Certain patterns line up at particular angles, allowing you to discover each scene as you move around it. For me, Ortega’s sculpture stands as a monument to the culture of Tijuana: a mix of indigenous and modern symbols, a city of travelers, glimpses of family struggle, international labor and commerce, and all of it trapped in a corner at the edge of the world. And I’m curious if the people who pass “between a window and a door” daily manage to see themselves in it.

The Sound of a New Year in Tijuana

The night sky in one of Tijuana’s neighborhoods explodes with energy in the early hours of 2007. My nephews and I share in the improvised community pyrotechnics to welcome the new year. The spirit of celebration emanates all around us.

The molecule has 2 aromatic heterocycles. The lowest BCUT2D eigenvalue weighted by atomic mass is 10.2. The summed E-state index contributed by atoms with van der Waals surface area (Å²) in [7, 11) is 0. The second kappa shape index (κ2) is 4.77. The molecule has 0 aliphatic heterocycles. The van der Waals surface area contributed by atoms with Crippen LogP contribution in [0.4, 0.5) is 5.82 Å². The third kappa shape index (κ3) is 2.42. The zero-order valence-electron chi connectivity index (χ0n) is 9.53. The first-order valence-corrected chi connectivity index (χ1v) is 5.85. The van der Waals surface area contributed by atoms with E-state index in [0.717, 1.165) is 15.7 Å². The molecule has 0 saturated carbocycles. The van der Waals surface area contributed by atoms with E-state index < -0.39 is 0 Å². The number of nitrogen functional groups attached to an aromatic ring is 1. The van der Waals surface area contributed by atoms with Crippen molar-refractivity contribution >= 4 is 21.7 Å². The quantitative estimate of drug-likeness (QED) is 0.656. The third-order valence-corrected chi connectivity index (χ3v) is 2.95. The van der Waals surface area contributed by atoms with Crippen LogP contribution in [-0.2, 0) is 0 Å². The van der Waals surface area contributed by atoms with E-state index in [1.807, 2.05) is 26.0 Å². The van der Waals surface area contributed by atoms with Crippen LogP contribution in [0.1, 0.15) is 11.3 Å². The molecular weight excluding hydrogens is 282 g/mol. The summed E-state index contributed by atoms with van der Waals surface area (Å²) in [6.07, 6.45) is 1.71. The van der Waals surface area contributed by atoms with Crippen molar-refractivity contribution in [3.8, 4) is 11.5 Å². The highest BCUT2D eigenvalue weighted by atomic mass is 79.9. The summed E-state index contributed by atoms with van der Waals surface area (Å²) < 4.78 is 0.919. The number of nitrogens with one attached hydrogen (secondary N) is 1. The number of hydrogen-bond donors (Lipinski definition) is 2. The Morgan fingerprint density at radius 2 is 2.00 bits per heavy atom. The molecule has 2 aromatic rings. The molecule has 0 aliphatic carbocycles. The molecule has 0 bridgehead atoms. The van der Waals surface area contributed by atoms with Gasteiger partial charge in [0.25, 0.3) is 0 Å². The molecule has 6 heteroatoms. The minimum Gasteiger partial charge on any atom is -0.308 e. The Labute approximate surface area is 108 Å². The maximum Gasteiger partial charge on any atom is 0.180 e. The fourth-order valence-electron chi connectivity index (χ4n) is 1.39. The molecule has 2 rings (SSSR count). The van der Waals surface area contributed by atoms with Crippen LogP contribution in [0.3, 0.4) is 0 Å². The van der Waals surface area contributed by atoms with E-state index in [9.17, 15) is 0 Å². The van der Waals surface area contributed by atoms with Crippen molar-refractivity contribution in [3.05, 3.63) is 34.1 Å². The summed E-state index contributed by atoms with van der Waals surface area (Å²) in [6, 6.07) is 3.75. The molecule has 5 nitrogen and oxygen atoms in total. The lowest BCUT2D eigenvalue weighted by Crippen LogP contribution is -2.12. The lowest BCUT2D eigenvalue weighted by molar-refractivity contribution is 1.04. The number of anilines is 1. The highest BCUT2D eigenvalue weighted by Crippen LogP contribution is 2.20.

Holiday Border Traffic

Leaving the Tijuana airport as Sunday became Monday, Rosario and I stood in the cold air, waiting for the taxi. After a delayed return flight from Guanajuato, we prepared ourselves for what border traffic we might encounter. On a typical Sunday night at this hour, you can expect to cross in an hour or less. But this was the Sunday end to Thanksgiving weekend. And anytime there’s a U.S. holiday, border traffic is exponential.